Managing Risks in Healthcare Cyber Security

Healthcare is one of the industries most threatened by cybersecurity risks. It has been forecasted that the Internet of Medical Things (IoMT) will grow from an estimated 4.5 billion devices in 2015 to as many as 30 billion by 2020.

Private health information is now more valuable on the black market than most other forms of personally identifiable information and it’s also a prime target for hackers considering its devices and technologies are essential to care for patients.

For healthcare providers, connected medical devices make their job much more efficient and accurate, but those devices are also a welcome breeding ground for cyber attackers. These technologies are increasingly relied upon and pose vulnerabilities to data breaches, cryptocurrency mining from hijacked drug infusion devices, or ransomware that can debilitate a hospital and put patients at a severe risk.

To protect your healthcare business against risks, especially those from medical devices, you need a consistent and systematic approach.  Following the roadmap delivered by the U.S. National Institute of Standards and Technology (NIST) Cybersecurity Framework, will set you on the right track to develop a comprehensive risk management strategy. Five steps are outlined in the framework:  Identify, Protect, Detect, Respond, and Recover.  Here are ways you can implement the 5 steps, and prevent future attacks.

IDENTIFY

  • Conduct a risk analysis to identify risks and prioritize vulnerabilities.
  • Include medical devices in these risk assessments.  It was found that only 47 percent of surveyed organizations included medical devices in their security risk assessments.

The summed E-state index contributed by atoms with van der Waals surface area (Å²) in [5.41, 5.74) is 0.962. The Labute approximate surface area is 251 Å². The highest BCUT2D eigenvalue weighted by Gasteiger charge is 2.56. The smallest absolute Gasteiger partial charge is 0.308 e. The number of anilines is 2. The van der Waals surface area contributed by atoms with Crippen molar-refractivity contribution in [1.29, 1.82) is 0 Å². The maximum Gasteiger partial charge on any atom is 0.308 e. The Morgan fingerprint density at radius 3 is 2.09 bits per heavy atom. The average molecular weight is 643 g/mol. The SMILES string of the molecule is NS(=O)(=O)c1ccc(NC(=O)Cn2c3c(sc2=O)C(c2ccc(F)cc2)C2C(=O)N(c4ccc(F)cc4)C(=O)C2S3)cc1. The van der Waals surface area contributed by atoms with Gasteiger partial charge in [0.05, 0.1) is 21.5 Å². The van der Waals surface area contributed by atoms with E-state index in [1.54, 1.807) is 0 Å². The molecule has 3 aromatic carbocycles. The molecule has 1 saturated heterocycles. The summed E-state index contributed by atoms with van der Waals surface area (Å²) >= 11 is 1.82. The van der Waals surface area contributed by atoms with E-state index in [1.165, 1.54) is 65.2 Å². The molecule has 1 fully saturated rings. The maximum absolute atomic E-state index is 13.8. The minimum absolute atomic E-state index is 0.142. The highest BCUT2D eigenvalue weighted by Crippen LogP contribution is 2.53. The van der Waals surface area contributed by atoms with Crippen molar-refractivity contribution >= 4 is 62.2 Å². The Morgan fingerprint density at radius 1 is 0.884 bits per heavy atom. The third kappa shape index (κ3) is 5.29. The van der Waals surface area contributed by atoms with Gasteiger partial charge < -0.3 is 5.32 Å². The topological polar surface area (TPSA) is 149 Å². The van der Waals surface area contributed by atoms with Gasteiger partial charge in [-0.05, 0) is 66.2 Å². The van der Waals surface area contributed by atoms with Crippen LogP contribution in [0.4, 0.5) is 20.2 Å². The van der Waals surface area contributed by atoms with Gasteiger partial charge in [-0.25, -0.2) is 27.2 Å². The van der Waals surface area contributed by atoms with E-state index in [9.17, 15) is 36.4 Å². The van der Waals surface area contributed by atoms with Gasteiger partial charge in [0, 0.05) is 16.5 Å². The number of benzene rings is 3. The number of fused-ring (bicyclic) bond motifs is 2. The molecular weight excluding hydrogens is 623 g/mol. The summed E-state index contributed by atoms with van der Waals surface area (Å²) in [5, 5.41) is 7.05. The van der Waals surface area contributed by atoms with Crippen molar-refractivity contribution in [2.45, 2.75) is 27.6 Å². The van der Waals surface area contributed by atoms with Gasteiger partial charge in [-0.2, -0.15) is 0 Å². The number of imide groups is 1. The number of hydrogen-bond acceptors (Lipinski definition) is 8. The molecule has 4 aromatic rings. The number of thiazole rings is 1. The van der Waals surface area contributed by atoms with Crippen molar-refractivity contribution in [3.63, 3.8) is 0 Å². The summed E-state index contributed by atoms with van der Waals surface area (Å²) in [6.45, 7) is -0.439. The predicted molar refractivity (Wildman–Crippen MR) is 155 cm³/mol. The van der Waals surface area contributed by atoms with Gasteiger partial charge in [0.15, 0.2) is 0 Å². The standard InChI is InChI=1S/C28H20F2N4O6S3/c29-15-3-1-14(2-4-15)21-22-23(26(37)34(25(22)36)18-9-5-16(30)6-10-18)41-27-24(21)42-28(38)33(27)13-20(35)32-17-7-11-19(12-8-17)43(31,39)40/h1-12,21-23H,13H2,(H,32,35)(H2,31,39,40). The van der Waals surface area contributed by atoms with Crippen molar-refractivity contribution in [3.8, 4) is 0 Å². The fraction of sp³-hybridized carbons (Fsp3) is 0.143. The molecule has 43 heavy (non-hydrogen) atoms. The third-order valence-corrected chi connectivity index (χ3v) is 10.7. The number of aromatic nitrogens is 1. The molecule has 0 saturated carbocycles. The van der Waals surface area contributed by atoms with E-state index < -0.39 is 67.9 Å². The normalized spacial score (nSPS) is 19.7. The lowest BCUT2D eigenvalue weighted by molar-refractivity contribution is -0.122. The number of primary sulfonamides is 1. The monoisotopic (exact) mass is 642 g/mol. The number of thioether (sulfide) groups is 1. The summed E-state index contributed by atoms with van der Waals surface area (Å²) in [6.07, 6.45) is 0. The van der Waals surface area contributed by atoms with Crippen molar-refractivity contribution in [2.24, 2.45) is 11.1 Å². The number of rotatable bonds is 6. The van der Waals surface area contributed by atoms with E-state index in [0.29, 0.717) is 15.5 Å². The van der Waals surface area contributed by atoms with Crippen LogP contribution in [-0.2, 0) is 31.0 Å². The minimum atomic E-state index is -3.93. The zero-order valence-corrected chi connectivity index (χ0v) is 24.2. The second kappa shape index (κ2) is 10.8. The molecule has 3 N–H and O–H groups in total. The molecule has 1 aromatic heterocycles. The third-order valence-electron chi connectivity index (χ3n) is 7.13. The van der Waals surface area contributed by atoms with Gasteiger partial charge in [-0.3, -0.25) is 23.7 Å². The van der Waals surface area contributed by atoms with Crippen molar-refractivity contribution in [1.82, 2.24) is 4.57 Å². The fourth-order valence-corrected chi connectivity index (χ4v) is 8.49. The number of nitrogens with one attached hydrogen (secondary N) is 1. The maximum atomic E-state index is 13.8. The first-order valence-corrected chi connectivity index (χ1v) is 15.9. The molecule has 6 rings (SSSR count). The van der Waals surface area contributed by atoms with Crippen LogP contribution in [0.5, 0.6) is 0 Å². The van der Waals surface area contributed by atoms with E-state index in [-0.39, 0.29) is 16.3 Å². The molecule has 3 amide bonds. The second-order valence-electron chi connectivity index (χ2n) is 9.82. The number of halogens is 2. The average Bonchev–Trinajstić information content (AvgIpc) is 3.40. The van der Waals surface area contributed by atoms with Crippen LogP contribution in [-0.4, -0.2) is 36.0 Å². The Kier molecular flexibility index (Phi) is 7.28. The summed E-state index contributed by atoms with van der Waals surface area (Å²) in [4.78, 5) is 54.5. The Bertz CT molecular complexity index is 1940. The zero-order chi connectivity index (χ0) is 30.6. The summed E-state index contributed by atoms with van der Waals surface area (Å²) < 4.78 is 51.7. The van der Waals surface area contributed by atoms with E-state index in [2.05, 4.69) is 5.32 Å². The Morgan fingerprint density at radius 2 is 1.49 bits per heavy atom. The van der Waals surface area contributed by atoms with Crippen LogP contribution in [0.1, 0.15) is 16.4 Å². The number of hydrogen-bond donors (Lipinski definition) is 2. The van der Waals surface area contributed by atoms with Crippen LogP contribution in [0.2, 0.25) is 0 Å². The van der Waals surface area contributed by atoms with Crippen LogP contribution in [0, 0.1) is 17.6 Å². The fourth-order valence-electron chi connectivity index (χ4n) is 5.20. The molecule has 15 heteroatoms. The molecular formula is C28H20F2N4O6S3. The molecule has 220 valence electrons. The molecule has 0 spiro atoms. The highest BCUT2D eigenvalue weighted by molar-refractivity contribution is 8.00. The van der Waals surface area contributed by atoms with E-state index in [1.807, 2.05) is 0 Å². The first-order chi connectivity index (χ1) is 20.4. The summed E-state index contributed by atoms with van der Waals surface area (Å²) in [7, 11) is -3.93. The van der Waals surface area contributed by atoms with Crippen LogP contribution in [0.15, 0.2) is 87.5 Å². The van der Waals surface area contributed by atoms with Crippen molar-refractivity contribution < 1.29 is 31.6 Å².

• Once you’ve discovered the assets and understand the attack vulnerabilities, you can implement effective prevention strategy.

ASSESS

  • Use best practices to assess vulnerabilities including the following:
  • Common Vulnerability and Exposures (CVE)—comprehensive catalog of software and firmware vulnerabilities submitted by the international cybersecurity community.
  • Common Vulnerability Scoring System (CVSS)—open framework for scoring the CVEs to prioritize remediation.

PROTECT

  • Practice continuous patching. 
  • Instead of using patch management only after an attack, practice patch management when the existing infrastructure is strong enough to ward off cyber attacks.
  • Repair existing system vulnerabilities in real time with automated patch managing, drastically reducing the risks of cyber attacks.
  • Require two-step authentication whenever transferring patient data over any network system. It might take a bit more time, but it will also reduce the risk of an attacker penetrating your IT system.
  • Train clinicians in the importance and practice of cyber security.  They are the front lines of defense, and without the participation of healthcare personnel and physicians, many other protections will fall short.